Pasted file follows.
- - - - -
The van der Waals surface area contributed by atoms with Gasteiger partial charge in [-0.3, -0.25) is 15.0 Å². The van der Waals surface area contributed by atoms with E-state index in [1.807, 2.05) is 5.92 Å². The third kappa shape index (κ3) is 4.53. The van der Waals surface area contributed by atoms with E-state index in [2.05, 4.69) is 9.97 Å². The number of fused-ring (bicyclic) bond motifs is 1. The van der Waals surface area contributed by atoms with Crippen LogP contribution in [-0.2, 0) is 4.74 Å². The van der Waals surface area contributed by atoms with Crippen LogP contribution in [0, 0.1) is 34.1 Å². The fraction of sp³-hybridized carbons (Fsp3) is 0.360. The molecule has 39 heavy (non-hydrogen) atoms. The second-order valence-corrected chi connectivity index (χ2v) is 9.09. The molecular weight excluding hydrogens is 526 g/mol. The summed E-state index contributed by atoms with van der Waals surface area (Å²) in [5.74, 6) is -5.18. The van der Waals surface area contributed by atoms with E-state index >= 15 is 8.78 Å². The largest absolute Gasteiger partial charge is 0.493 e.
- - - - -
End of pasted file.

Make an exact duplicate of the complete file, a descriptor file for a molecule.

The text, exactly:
The van der Waals surface area contributed by atoms with Gasteiger partial charge in [-0.3, -0.25) is 15.0 Å². The van der Waals surface area contributed by atoms with E-state index in [1.807, 2.05) is 5.92 Å². The third kappa shape index (κ3) is 4.53. The van der Waals surface area contributed by atoms with E-state index in [2.05, 4.69) is 9.97 Å². The number of fused-ring (bicyclic) bond motifs is 1. The van der Waals surface area contributed by atoms with Crippen LogP contribution in [-0.2, 0) is 4.74 Å². The van der Waals surface area contributed by atoms with Crippen LogP contribution in [0, 0.1) is 34.1 Å². The fraction of sp³-hybridized carbons (Fsp3) is 0.360. The molecule has 39 heavy (non-hydrogen) atoms. The second-order valence-corrected chi connectivity index (χ2v) is 9.09. The molecular weight excluding hydrogens is 526 g/mol. The summed E-state index contributed by atoms with van der Waals surface area (Å²) in [5.74, 6) is -5.18. The van der Waals surface area contributed by atoms with E-state index >= 15 is 8.78 Å². The largest absolute Gasteiger partial charge is 0.493 e.